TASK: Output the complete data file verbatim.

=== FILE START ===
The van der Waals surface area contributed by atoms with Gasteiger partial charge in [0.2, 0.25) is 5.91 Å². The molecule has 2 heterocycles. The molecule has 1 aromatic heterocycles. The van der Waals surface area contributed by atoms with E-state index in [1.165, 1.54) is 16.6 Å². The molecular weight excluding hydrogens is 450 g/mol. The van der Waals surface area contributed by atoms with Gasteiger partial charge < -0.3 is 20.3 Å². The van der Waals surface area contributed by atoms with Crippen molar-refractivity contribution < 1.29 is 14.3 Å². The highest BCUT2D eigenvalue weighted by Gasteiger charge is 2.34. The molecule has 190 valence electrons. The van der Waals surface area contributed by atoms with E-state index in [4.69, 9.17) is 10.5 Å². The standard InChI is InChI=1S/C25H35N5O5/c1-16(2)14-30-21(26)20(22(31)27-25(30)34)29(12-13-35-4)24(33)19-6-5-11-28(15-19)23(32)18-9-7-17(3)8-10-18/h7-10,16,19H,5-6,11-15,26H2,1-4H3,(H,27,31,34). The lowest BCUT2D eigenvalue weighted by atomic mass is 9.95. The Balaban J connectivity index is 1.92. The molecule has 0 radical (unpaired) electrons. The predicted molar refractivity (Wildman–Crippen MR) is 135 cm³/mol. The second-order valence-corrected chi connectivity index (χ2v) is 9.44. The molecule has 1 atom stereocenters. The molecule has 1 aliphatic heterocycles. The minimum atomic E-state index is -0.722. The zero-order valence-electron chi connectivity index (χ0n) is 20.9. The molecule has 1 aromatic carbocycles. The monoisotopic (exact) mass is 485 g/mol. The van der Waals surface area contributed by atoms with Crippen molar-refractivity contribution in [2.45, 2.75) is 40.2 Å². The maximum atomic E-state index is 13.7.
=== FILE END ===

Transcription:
The van der Waals surface area contributed by atoms with Gasteiger partial charge in [0.2, 0.25) is 5.91 Å². The molecule has 2 heterocycles. The molecule has 1 aromatic heterocycles. The van der Waals surface area contributed by atoms with E-state index in [1.165, 1.54) is 16.6 Å². The molecular weight excluding hydrogens is 450 g/mol. The van der Waals surface area contributed by atoms with Gasteiger partial charge < -0.3 is 20.3 Å². The van der Waals surface area contributed by atoms with Crippen molar-refractivity contribution < 1.29 is 14.3 Å². The highest BCUT2D eigenvalue weighted by Gasteiger charge is 2.34. The molecule has 190 valence electrons. The van der Waals surface area contributed by atoms with E-state index in [4.69, 9.17) is 10.5 Å². The standard InChI is InChI=1S/C25H35N5O5/c1-16(2)14-30-21(26)20(22(31)27-25(30)34)29(12-13-35-4)24(33)19-6-5-11-28(15-19)23(32)18-9-7-17(3)8-10-18/h7-10,16,19H,5-6,11-15,26H2,1-4H3,(H,27,31,34). The lowest BCUT2D eigenvalue weighted by atomic mass is 9.95. The Balaban J connectivity index is 1.92. The molecule has 0 radical (unpaired) electrons. The predicted molar refractivity (Wildman–Crippen MR) is 135 cm³/mol. The second-order valence-corrected chi connectivity index (χ2v) is 9.44. The molecule has 1 atom stereocenters. The molecule has 1 aliphatic heterocycles. The minimum atomic E-state index is -0.722. The zero-order valence-electron chi connectivity index (χ0n) is 20.9. The molecule has 1 aromatic carbocycles. The monoisotopic (exact) mass is 485 g/mol. The van der Waals surface area contributed by atoms with Crippen molar-refractivity contribution in [2.45, 2.75) is 40.2 Å². The maximum atomic E-state index is 13.7.